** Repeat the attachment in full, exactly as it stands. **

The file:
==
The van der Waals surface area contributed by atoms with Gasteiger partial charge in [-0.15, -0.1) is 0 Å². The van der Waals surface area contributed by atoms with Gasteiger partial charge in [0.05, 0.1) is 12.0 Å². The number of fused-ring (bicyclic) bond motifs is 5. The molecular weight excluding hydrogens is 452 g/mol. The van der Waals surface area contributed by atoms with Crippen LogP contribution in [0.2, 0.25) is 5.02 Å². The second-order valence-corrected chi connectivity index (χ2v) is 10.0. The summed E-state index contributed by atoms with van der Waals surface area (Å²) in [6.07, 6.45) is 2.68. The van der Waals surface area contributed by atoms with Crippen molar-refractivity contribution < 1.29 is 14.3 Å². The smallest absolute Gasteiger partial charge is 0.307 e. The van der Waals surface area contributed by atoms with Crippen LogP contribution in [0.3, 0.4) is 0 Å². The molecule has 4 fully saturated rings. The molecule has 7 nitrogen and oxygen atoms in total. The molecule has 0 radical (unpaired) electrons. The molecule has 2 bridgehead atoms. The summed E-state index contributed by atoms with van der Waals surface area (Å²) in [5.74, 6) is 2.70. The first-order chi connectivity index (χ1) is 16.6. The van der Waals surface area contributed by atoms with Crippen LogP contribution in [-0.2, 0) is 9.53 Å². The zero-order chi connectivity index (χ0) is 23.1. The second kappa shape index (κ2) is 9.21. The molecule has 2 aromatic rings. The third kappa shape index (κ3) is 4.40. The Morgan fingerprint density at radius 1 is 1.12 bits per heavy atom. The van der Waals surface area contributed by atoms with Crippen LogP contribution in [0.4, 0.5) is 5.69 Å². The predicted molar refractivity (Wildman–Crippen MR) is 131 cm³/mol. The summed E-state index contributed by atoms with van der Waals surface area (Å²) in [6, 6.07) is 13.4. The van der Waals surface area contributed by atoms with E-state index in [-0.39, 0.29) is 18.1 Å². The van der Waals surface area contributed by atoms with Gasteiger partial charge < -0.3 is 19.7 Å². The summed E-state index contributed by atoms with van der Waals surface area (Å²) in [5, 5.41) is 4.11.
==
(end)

The van der Waals surface area contributed by atoms with Gasteiger partial charge in [-0.15, -0.1) is 0 Å². The van der Waals surface area contributed by atoms with Gasteiger partial charge in [0.05, 0.1) is 12.0 Å². The number of fused-ring (bicyclic) bond motifs is 5. The molecular weight excluding hydrogens is 452 g/mol. The van der Waals surface area contributed by atoms with Crippen LogP contribution in [0.2, 0.25) is 5.02 Å². The second-order valence-corrected chi connectivity index (χ2v) is 10.0. The summed E-state index contributed by atoms with van der Waals surface area (Å²) in [6.07, 6.45) is 2.68. The van der Waals surface area contributed by atoms with Crippen molar-refractivity contribution < 1.29 is 14.3 Å². The smallest absolute Gasteiger partial charge is 0.307 e. The van der Waals surface area contributed by atoms with Crippen LogP contribution in [0.3, 0.4) is 0 Å². The molecule has 4 fully saturated rings. The molecule has 7 nitrogen and oxygen atoms in total. The molecule has 0 radical (unpaired) electrons. The molecule has 2 bridgehead atoms. The summed E-state index contributed by atoms with van der Waals surface area (Å²) in [5.74, 6) is 2.70. The first-order chi connectivity index (χ1) is 16.6. The van der Waals surface area contributed by atoms with Crippen LogP contribution in [-0.2, 0) is 9.53 Å². The zero-order chi connectivity index (χ0) is 23.1. The second kappa shape index (κ2) is 9.21. The molecule has 2 aromatic rings. The third kappa shape index (κ3) is 4.40. The Morgan fingerprint density at radius 1 is 1.12 bits per heavy atom. The van der Waals surface area contributed by atoms with Crippen LogP contribution in [0.4, 0.5) is 5.69 Å². The predicted molar refractivity (Wildman–Crippen MR) is 131 cm³/mol. The summed E-state index contributed by atoms with van der Waals surface area (Å²) in [6, 6.07) is 13.4. The van der Waals surface area contributed by atoms with E-state index in [-0.39, 0.29) is 18.1 Å². The van der Waals surface area contributed by atoms with Gasteiger partial charge < -0.3 is 19.7 Å². The summed E-state index contributed by atoms with van der Waals surface area (Å²) in [5, 5.41) is 4.11.